Correlation of distance metric with arterio-venous difference in oxygen content (AVDO2, A), arterial (art SO2, B) and venous (ven SO2, C) oxygen saturation (R =  linear correlation coefficient, ρ = Spearman correlation coefficient, ** p<0.01, *** p<0.001).

The mean value of the 3D fractal dimension in our patient cohort was 2.35 (range 2.21–2.44, Table 2), which is in good agreement with previously reported values from similar studies [27]. In contrast, there was no significant correlation of 3D FD either with mPAP or with PVR (Figure 5a, b). 3D fractal dimension was negatively correlated with AVDO2 (ρ = −0.37), and positively with artSO2 (ρ = 0.47) and venSO2 (ρ = 0.38), but these correlations were weak and significant only for artSO2 (Figure 6). 3D fractal dimension was not associated with WHO functional class (Figure S3).

Figure 5. Correlation of fractal dimension with clinical parameters.

Correlation of 3D fractal dimension (FD) with (A) mean pulmonary arterial pressure (mPAP), and (B) pulmonary vascular resistance (PVR; R =  linear correlation coefficient, ρ =  Spearman correlation coefficient, ns - not significant).

Figure 6. Correlation of fractal dimension with oxygen exchange parameters.

Correlation of 3D fractal dimension with arterio-venous difference in oxygen content (AVDO2, A), arterial (art SO2, B) and venous (ven SO2, C) oxygen saturation (R =  linear correlation coefficient, ρ =  Spearman correlation coefficient, * p<0.05, ns - not significant).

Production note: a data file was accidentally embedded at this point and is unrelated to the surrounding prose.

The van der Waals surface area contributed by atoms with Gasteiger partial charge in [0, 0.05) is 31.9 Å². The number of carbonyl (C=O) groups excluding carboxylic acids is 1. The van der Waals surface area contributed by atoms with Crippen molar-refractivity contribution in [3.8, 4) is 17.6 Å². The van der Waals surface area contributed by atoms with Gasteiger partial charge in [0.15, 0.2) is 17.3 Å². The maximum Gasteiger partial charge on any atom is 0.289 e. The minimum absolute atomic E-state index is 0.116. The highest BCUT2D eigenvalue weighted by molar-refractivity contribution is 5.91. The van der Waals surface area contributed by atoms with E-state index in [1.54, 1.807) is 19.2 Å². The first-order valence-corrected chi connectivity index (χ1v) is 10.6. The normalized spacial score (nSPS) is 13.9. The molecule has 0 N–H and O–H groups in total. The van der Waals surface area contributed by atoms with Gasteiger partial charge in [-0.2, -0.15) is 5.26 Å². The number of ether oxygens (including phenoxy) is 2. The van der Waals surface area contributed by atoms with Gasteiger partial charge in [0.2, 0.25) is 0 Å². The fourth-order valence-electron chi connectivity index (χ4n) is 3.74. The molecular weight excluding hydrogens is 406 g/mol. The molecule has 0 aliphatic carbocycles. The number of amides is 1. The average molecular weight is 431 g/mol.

Neither the distance metric, nor the 3D fractal dimension showed significant differences between different forms of pulmonary hypertension (Figure S4).


In this pilot study we showed that vessel tortuosity, determined by our automatic vessel extraction algorithm using routine contrast enhanced thoracic CT scans, is correlated with mean pulmonary arterial pressure, pulmonary vascular resistance as well as measures of pulmonary gas exchange. There was a significant increase of the mean distance metric (tortuosity readout) of patients with PH as compared to patients at risk for PH with mPAP<25mmHg, suggesting that this measure could be suitable for PH screening. In contrast, we did not observe correlations of 3D fractal dimension with pulmonary hemodynamics or gas exchange of these patients.